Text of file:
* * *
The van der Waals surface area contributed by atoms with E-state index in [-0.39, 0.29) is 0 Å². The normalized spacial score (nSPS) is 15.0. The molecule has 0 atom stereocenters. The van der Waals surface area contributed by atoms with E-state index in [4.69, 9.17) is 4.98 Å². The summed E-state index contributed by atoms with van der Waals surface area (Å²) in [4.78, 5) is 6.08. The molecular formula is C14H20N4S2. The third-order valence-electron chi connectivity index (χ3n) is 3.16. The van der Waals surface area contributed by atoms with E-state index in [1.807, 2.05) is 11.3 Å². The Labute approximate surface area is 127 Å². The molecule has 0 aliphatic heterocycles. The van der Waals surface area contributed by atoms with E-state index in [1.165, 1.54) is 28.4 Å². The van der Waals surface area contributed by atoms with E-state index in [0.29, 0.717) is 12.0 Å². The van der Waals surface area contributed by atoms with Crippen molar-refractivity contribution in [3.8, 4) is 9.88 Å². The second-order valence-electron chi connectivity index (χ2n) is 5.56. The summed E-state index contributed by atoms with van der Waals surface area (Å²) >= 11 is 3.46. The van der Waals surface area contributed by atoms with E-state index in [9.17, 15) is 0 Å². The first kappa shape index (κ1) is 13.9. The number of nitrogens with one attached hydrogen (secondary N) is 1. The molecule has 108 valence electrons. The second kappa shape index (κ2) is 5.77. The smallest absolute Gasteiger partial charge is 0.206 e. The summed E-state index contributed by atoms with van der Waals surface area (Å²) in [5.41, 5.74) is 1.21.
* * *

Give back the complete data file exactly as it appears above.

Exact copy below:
The van der Waals surface area contributed by atoms with E-state index in [-0.39, 0.29) is 0 Å². The normalized spacial score (nSPS) is 15.0. The molecule has 0 atom stereocenters. The van der Waals surface area contributed by atoms with E-state index in [4.69, 9.17) is 4.98 Å². The summed E-state index contributed by atoms with van der Waals surface area (Å²) in [4.78, 5) is 6.08. The molecular formula is C14H20N4S2. The third-order valence-electron chi connectivity index (χ3n) is 3.16. The van der Waals surface area contributed by atoms with E-state index in [1.807, 2.05) is 11.3 Å². The Labute approximate surface area is 127 Å². The molecule has 0 aliphatic heterocycles. The van der Waals surface area contributed by atoms with E-state index in [1.165, 1.54) is 28.4 Å². The van der Waals surface area contributed by atoms with E-state index in [0.29, 0.717) is 12.0 Å². The van der Waals surface area contributed by atoms with Crippen molar-refractivity contribution in [3.8, 4) is 9.88 Å². The second-order valence-electron chi connectivity index (χ2n) is 5.56. The summed E-state index contributed by atoms with van der Waals surface area (Å²) >= 11 is 3.46. The van der Waals surface area contributed by atoms with E-state index in [9.17, 15) is 0 Å². The first kappa shape index (κ1) is 13.9. The number of nitrogens with one attached hydrogen (secondary N) is 1. The molecule has 108 valence electrons. The second kappa shape index (κ2) is 5.77. The smallest absolute Gasteiger partial charge is 0.206 e. The summed E-state index contributed by atoms with van der Waals surface area (Å²) in [5.41, 5.74) is 1.21.